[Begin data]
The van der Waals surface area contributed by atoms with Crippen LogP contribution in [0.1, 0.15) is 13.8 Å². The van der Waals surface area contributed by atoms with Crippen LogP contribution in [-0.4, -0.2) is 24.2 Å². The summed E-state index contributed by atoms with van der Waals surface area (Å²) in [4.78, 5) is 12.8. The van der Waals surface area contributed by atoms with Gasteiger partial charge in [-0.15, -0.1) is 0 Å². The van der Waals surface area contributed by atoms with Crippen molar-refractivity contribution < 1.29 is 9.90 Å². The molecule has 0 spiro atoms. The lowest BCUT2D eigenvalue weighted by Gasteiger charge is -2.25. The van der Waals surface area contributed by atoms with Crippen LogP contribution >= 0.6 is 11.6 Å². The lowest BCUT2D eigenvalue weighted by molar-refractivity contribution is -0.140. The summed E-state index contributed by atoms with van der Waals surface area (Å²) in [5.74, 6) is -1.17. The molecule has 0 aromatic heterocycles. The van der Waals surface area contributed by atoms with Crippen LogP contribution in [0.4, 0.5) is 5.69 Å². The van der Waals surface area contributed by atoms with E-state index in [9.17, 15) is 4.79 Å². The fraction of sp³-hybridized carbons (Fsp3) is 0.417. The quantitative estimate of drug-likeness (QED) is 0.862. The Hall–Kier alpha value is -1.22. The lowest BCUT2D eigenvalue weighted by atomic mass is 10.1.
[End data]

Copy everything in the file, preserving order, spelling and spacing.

The van der Waals surface area contributed by atoms with Crippen LogP contribution in [0.1, 0.15) is 13.8 Å². The van der Waals surface area contributed by atoms with Crippen LogP contribution in [-0.4, -0.2) is 24.2 Å². The summed E-state index contributed by atoms with van der Waals surface area (Å²) in [4.78, 5) is 12.8. The van der Waals surface area contributed by atoms with Gasteiger partial charge in [-0.15, -0.1) is 0 Å². The van der Waals surface area contributed by atoms with Crippen molar-refractivity contribution < 1.29 is 9.90 Å². The molecule has 0 spiro atoms. The lowest BCUT2D eigenvalue weighted by Gasteiger charge is -2.25. The van der Waals surface area contributed by atoms with Crippen LogP contribution >= 0.6 is 11.6 Å². The lowest BCUT2D eigenvalue weighted by molar-refractivity contribution is -0.140. The summed E-state index contributed by atoms with van der Waals surface area (Å²) in [5.74, 6) is -1.17. The molecule has 0 aromatic heterocycles. The van der Waals surface area contributed by atoms with Crippen LogP contribution in [0.4, 0.5) is 5.69 Å². The van der Waals surface area contributed by atoms with E-state index in [9.17, 15) is 4.79 Å². The fraction of sp³-hybridized carbons (Fsp3) is 0.417. The quantitative estimate of drug-likeness (QED) is 0.862. The Hall–Kier alpha value is -1.22. The lowest BCUT2D eigenvalue weighted by atomic mass is 10.1.